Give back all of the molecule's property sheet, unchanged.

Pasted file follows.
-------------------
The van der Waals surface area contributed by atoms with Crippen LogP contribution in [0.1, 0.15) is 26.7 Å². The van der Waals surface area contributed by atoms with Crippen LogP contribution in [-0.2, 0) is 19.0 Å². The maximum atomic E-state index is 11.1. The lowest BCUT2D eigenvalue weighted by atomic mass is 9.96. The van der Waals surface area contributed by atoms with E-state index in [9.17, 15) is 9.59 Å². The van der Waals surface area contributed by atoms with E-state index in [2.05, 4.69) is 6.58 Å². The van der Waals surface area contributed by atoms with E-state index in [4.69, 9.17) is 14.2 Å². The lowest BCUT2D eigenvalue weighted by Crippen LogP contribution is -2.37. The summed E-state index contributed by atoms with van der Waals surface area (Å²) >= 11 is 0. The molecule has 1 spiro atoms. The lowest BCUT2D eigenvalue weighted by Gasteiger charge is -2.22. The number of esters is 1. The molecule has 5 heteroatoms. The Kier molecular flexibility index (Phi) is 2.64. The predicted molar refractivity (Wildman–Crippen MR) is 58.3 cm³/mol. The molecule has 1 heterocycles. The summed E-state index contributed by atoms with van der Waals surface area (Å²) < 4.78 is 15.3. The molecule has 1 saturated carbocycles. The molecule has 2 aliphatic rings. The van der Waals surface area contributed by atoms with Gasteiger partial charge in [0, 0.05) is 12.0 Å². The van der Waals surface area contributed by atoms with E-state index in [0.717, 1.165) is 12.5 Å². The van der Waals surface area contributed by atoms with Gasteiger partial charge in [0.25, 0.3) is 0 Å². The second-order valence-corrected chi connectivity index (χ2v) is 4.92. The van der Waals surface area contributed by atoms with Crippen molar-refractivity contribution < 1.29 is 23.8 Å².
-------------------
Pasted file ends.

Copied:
The van der Waals surface area contributed by atoms with Crippen LogP contribution in [0.1, 0.15) is 26.7 Å². The van der Waals surface area contributed by atoms with Crippen LogP contribution in [-0.2, 0) is 19.0 Å². The maximum atomic E-state index is 11.1. The lowest BCUT2D eigenvalue weighted by atomic mass is 9.96. The van der Waals surface area contributed by atoms with E-state index in [9.17, 15) is 9.59 Å². The van der Waals surface area contributed by atoms with E-state index in [2.05, 4.69) is 6.58 Å². The van der Waals surface area contributed by atoms with E-state index in [4.69, 9.17) is 14.2 Å². The lowest BCUT2D eigenvalue weighted by Crippen LogP contribution is -2.37. The summed E-state index contributed by atoms with van der Waals surface area (Å²) >= 11 is 0. The molecule has 1 spiro atoms. The lowest BCUT2D eigenvalue weighted by Gasteiger charge is -2.22. The number of esters is 1. The molecule has 5 heteroatoms. The Kier molecular flexibility index (Phi) is 2.64. The predicted molar refractivity (Wildman–Crippen MR) is 58.3 cm³/mol. The molecule has 1 heterocycles. The summed E-state index contributed by atoms with van der Waals surface area (Å²) < 4.78 is 15.3. The molecule has 1 saturated carbocycles. The molecule has 2 aliphatic rings. The van der Waals surface area contributed by atoms with Gasteiger partial charge in [0, 0.05) is 12.0 Å². The van der Waals surface area contributed by atoms with E-state index in [0.717, 1.165) is 12.5 Å². The van der Waals surface area contributed by atoms with Gasteiger partial charge in [0.25, 0.3) is 0 Å². The second-order valence-corrected chi connectivity index (χ2v) is 4.92. The van der Waals surface area contributed by atoms with Crippen molar-refractivity contribution < 1.29 is 23.8 Å².